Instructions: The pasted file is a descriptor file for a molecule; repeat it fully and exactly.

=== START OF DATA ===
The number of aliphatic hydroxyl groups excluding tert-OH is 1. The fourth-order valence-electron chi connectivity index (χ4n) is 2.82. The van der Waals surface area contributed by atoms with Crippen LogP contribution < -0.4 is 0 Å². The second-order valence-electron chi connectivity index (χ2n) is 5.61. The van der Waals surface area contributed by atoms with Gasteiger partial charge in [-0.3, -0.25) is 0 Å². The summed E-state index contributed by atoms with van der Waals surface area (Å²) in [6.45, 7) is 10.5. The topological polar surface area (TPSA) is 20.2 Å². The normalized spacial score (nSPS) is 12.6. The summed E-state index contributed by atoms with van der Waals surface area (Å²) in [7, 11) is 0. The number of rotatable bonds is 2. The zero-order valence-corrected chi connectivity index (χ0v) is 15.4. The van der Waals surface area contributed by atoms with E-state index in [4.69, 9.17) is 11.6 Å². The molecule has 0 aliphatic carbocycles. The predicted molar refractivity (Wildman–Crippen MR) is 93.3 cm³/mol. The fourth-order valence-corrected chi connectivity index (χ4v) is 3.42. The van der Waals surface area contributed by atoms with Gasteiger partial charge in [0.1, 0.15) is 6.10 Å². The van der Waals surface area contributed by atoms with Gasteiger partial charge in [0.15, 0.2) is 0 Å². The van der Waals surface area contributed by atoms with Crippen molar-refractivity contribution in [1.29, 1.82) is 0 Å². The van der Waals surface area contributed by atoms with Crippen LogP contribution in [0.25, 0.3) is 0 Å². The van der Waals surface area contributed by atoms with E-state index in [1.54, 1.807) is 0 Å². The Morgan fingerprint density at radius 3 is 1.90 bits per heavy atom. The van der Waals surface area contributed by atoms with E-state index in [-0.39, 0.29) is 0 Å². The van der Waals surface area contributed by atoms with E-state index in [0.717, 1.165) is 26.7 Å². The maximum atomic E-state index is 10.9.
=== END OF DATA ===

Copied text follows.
The number of aliphatic hydroxyl groups excluding tert-OH is 1. The fourth-order valence-electron chi connectivity index (χ4n) is 2.82. The van der Waals surface area contributed by atoms with Crippen LogP contribution < -0.4 is 0 Å². The second-order valence-electron chi connectivity index (χ2n) is 5.61. The van der Waals surface area contributed by atoms with Gasteiger partial charge in [-0.3, -0.25) is 0 Å². The summed E-state index contributed by atoms with van der Waals surface area (Å²) in [6.45, 7) is 10.5. The topological polar surface area (TPSA) is 20.2 Å². The normalized spacial score (nSPS) is 12.6. The summed E-state index contributed by atoms with van der Waals surface area (Å²) in [7, 11) is 0. The number of rotatable bonds is 2. The zero-order valence-corrected chi connectivity index (χ0v) is 15.4. The van der Waals surface area contributed by atoms with E-state index in [4.69, 9.17) is 11.6 Å². The molecule has 0 aliphatic carbocycles. The predicted molar refractivity (Wildman–Crippen MR) is 93.3 cm³/mol. The fourth-order valence-corrected chi connectivity index (χ4v) is 3.42. The van der Waals surface area contributed by atoms with Gasteiger partial charge in [0.1, 0.15) is 6.10 Å². The van der Waals surface area contributed by atoms with Gasteiger partial charge in [0.15, 0.2) is 0 Å². The van der Waals surface area contributed by atoms with Crippen molar-refractivity contribution in [1.29, 1.82) is 0 Å². The van der Waals surface area contributed by atoms with Crippen LogP contribution in [0.25, 0.3) is 0 Å². The van der Waals surface area contributed by atoms with E-state index in [1.54, 1.807) is 0 Å². The Morgan fingerprint density at radius 3 is 1.90 bits per heavy atom. The van der Waals surface area contributed by atoms with E-state index in [-0.39, 0.29) is 0 Å². The van der Waals surface area contributed by atoms with E-state index in [0.717, 1.165) is 26.7 Å². The maximum atomic E-state index is 10.9.